The roots of Hinduism go back to about 3000 BCE. As a religion, however, Hinduism was not founded by a particular person, but grew continuously. It is also called the ‘eternal religion’ or the ‘eternal tradition’ in that it holds that human beings and incarnated gods – such as Rama, Krishna and Shankara – have appeared in every age in order to formulate the old truth in a new way.
Hinduism has no tightly constructed dogma. It carries out no mission in foreign lands and includes a multitude of gods, beliefs and ways to salvation.
All living beings in the universe are differentiated from birth by aptitude and duties. Within humanity there are also a number of different classes. At the top of this so-called caste system stand the brahmins, who perform sacrifices and teach the Vedas, the sacred texts. They are followed by the kshatriyas: warriors who uphold the order of society. Then come the vaishyas: farmers, craftsmen and merchants. These three highest castes go through a special initiation ceremony and are therefore called ‘the twice-born’. They have the right to study the Vedas by themselves. Beneath these three classes come the shudras: labourers who are supposed to serve the higher classes. At the bottom of the religious/social system are the pariahs: the untouchables, such as street-cleaners, etc. It is considered that the social organism will only be able to function if the different classes work together without conflict.
The Vedas are the oldest Hindu texts, dating from c. 1500 BCE and later. They contain among other things formulae and sacrifice-texts for religious ceremonies. The Upanishads, dating from c. 700 BCE and later, are philosophical texts about Brahman, the innermost being of the universe who is the basis of everything. The Bhagavad Gita, from c. 300 BCE and later, is a philosophical teaching poem that emphasizes devotion to a personal God.
The individual can choose from among the countless manifestations of the ‘highest being’ the one that satisfies their spiritual maturity. For the wise, it is a question of expanding their consciousness and recognizing that they are one with the original reality. If this appears to be too advanced, the individual may conceive of a personal God or creator, Brahma. Devotion to God then takes the place of wisdom. For the person who is not mature enough for this, God is represented by a statue in a temple. Rituals then replace meditation and righteous action replaces love.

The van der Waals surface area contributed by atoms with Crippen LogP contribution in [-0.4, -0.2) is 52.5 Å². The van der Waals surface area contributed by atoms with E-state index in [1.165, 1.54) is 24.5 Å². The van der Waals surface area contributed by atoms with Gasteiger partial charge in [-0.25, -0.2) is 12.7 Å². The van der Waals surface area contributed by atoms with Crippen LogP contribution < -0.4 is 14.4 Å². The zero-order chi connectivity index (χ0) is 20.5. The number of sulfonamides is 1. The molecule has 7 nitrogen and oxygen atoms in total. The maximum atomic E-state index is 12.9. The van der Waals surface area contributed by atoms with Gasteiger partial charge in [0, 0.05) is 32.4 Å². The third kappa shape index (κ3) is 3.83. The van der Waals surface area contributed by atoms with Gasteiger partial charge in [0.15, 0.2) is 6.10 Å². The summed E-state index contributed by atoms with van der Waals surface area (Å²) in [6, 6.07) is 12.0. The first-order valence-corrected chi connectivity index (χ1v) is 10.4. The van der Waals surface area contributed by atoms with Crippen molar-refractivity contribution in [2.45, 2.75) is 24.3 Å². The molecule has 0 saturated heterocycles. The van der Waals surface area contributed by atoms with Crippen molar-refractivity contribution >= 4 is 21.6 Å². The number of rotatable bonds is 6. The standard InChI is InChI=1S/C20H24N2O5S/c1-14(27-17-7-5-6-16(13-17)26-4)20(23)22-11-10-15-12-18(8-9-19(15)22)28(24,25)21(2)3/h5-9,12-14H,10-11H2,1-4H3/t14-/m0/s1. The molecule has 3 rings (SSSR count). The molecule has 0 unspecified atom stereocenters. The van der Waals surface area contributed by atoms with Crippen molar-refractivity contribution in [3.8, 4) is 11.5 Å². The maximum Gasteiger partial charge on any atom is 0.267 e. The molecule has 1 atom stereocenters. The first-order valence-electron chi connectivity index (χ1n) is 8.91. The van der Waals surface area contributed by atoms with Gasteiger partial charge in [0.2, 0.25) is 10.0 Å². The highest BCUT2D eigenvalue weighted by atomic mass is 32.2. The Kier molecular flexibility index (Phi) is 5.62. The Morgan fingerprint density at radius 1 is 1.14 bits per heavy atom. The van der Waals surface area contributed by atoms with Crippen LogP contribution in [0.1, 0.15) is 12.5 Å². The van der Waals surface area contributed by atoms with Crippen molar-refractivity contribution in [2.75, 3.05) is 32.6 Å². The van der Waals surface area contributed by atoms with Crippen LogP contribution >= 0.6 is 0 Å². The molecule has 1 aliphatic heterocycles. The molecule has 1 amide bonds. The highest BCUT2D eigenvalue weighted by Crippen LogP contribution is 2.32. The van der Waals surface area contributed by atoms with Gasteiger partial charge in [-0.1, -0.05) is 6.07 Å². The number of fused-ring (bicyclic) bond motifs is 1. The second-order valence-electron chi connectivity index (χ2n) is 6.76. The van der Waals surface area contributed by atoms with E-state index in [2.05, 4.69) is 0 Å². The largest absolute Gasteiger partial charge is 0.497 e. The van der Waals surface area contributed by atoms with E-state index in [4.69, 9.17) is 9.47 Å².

Hinduism is still the dominant religion in India, where about 90% of the population are adherents. Worldwide there are 1.15 billion Hindus (2012).
Buddhism is a particular form of the Indian religion, Hinduism. The founder of Buddhism, Gautama Buddha, lived in India about 500 BCE
The name ‘Buddha’ – the enlightened one – refers to the enlightenment that he achieved sitting in meditation beneath a wild fig-tree. Here he obtained clarity about his earlier forms of existence, the reincarnation of other beings and the causes of suffering. The causes of suffering include: enjoyment of the senses, desire for life, and ignorance.
This insight freed the Buddha from further reincarnations and opened the way to Nirvana, a condition of eternal peace. Instead of entering Nirvana immediately, he began to preach his teaching about suffering and the overcoming of suffering.
The Buddha denoted certain parts of the Indian religion of that time as meaningless – for example, the caste-system, the custom of sacrifice, and the position of the brahmins (priests). He retained, however, the old Indian conceptions of karma and reincarnation. The Buddha recognized no personal God, but talked of an impersonal world-law.
The Buddha’s adherents were divided into two groups: lay people, living in families, who had a secular profession and observed five moral precepts; and orders, made up of monks and nuns, who lived in strictly regulated ways, in chastity and poverty.
The original core of Buddhism, Hinayana (the Lesser Vehicle) is aimed at only a small number of people. It is based on meditation and philosophically orientated insight. So there also gradually developed a popular form of Buddhism, Mahayana (the Great Vehicle) which puts the emphasis on active love of one’s neighbour, cult ceremonies and devout worship.
The texts in the Theravadas, which are said to render the Buddha’s word, were discovered about 200 years after his death.